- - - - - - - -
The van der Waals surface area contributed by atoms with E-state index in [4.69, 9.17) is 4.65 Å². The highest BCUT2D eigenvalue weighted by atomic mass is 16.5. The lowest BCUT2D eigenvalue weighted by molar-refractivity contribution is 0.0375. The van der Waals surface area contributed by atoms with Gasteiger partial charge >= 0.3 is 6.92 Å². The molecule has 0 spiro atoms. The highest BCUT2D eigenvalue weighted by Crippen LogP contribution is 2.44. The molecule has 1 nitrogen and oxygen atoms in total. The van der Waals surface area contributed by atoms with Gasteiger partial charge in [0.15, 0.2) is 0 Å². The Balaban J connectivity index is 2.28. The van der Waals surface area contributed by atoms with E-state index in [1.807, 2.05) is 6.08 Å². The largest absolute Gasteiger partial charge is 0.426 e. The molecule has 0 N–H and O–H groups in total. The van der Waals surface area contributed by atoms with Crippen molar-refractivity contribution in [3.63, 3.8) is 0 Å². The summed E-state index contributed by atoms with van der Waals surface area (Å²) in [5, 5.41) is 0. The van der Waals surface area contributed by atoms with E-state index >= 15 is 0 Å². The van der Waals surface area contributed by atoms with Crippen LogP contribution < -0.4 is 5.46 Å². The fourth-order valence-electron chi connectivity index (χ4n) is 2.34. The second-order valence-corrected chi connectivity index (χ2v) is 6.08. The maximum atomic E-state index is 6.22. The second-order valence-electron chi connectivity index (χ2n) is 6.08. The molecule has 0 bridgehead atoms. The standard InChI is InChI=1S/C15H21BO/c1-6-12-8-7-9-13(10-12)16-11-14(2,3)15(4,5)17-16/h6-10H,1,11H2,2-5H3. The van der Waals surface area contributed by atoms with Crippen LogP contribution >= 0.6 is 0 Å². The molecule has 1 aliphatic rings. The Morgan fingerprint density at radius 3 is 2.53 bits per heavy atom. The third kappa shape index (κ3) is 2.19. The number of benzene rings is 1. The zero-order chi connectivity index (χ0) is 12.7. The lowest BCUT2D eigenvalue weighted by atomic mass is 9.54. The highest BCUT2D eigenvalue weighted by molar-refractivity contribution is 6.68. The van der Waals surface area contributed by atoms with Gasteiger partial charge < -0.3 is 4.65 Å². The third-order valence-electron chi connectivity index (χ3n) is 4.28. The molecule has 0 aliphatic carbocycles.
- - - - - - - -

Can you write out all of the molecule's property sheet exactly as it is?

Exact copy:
The van der Waals surface area contributed by atoms with E-state index in [4.69, 9.17) is 4.65 Å². The highest BCUT2D eigenvalue weighted by atomic mass is 16.5. The lowest BCUT2D eigenvalue weighted by molar-refractivity contribution is 0.0375. The van der Waals surface area contributed by atoms with Gasteiger partial charge >= 0.3 is 6.92 Å². The molecule has 0 spiro atoms. The highest BCUT2D eigenvalue weighted by Crippen LogP contribution is 2.44. The molecule has 1 nitrogen and oxygen atoms in total. The van der Waals surface area contributed by atoms with Gasteiger partial charge in [0.15, 0.2) is 0 Å². The Balaban J connectivity index is 2.28. The van der Waals surface area contributed by atoms with E-state index in [1.807, 2.05) is 6.08 Å². The largest absolute Gasteiger partial charge is 0.426 e. The molecule has 0 N–H and O–H groups in total. The van der Waals surface area contributed by atoms with Crippen molar-refractivity contribution in [3.63, 3.8) is 0 Å². The summed E-state index contributed by atoms with van der Waals surface area (Å²) in [5, 5.41) is 0. The van der Waals surface area contributed by atoms with E-state index >= 15 is 0 Å². The van der Waals surface area contributed by atoms with Crippen LogP contribution < -0.4 is 5.46 Å². The fourth-order valence-electron chi connectivity index (χ4n) is 2.34. The second-order valence-corrected chi connectivity index (χ2v) is 6.08. The maximum atomic E-state index is 6.22. The second-order valence-electron chi connectivity index (χ2n) is 6.08. The molecule has 0 bridgehead atoms. The standard InChI is InChI=1S/C15H21BO/c1-6-12-8-7-9-13(10-12)16-11-14(2,3)15(4,5)17-16/h6-10H,1,11H2,2-5H3. The van der Waals surface area contributed by atoms with Crippen LogP contribution >= 0.6 is 0 Å². The molecule has 1 aliphatic rings. The Morgan fingerprint density at radius 3 is 2.53 bits per heavy atom. The third kappa shape index (κ3) is 2.19. The number of benzene rings is 1. The zero-order chi connectivity index (χ0) is 12.7. The lowest BCUT2D eigenvalue weighted by atomic mass is 9.54. The highest BCUT2D eigenvalue weighted by molar-refractivity contribution is 6.68. The van der Waals surface area contributed by atoms with Gasteiger partial charge < -0.3 is 4.65 Å². The third-order valence-electron chi connectivity index (χ3n) is 4.28. The molecule has 0 aliphatic carbocycles.